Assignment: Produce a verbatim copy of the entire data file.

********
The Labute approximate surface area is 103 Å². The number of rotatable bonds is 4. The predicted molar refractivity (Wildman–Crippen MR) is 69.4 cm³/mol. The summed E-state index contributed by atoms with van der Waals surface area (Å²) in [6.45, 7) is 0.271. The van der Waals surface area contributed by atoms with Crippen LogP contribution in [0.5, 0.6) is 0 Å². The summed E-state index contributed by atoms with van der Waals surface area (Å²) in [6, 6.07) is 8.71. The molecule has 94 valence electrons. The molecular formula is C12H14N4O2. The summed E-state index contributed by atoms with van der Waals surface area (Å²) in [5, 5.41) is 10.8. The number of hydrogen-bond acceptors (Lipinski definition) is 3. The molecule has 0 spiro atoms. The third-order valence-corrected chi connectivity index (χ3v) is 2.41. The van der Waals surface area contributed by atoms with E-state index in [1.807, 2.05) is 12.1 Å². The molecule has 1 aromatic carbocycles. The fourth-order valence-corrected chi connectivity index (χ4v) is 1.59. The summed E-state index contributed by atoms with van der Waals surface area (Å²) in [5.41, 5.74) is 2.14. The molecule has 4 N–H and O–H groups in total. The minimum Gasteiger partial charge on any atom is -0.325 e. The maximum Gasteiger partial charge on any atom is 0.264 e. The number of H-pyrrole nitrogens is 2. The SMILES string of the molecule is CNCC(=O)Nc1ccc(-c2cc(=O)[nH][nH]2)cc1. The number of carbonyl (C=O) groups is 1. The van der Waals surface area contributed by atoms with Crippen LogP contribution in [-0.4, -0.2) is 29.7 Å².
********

The Labute approximate surface area is 103 Å². The number of rotatable bonds is 4. The predicted molar refractivity (Wildman–Crippen MR) is 69.4 cm³/mol. The summed E-state index contributed by atoms with van der Waals surface area (Å²) in [6.45, 7) is 0.271. The van der Waals surface area contributed by atoms with Crippen LogP contribution in [0.5, 0.6) is 0 Å². The summed E-state index contributed by atoms with van der Waals surface area (Å²) in [6, 6.07) is 8.71. The molecule has 94 valence electrons. The molecular formula is C12H14N4O2. The summed E-state index contributed by atoms with van der Waals surface area (Å²) in [5, 5.41) is 10.8. The number of hydrogen-bond acceptors (Lipinski definition) is 3. The molecule has 0 spiro atoms. The third-order valence-corrected chi connectivity index (χ3v) is 2.41. The van der Waals surface area contributed by atoms with E-state index in [1.807, 2.05) is 12.1 Å². The molecule has 1 aromatic carbocycles. The fourth-order valence-corrected chi connectivity index (χ4v) is 1.59. The summed E-state index contributed by atoms with van der Waals surface area (Å²) in [5.41, 5.74) is 2.14. The molecule has 4 N–H and O–H groups in total. The minimum Gasteiger partial charge on any atom is -0.325 e. The maximum Gasteiger partial charge on any atom is 0.264 e. The number of H-pyrrole nitrogens is 2. The SMILES string of the molecule is CNCC(=O)Nc1ccc(-c2cc(=O)[nH][nH]2)cc1. The number of carbonyl (C=O) groups is 1. The van der Waals surface area contributed by atoms with Crippen LogP contribution in [-0.4, -0.2) is 29.7 Å².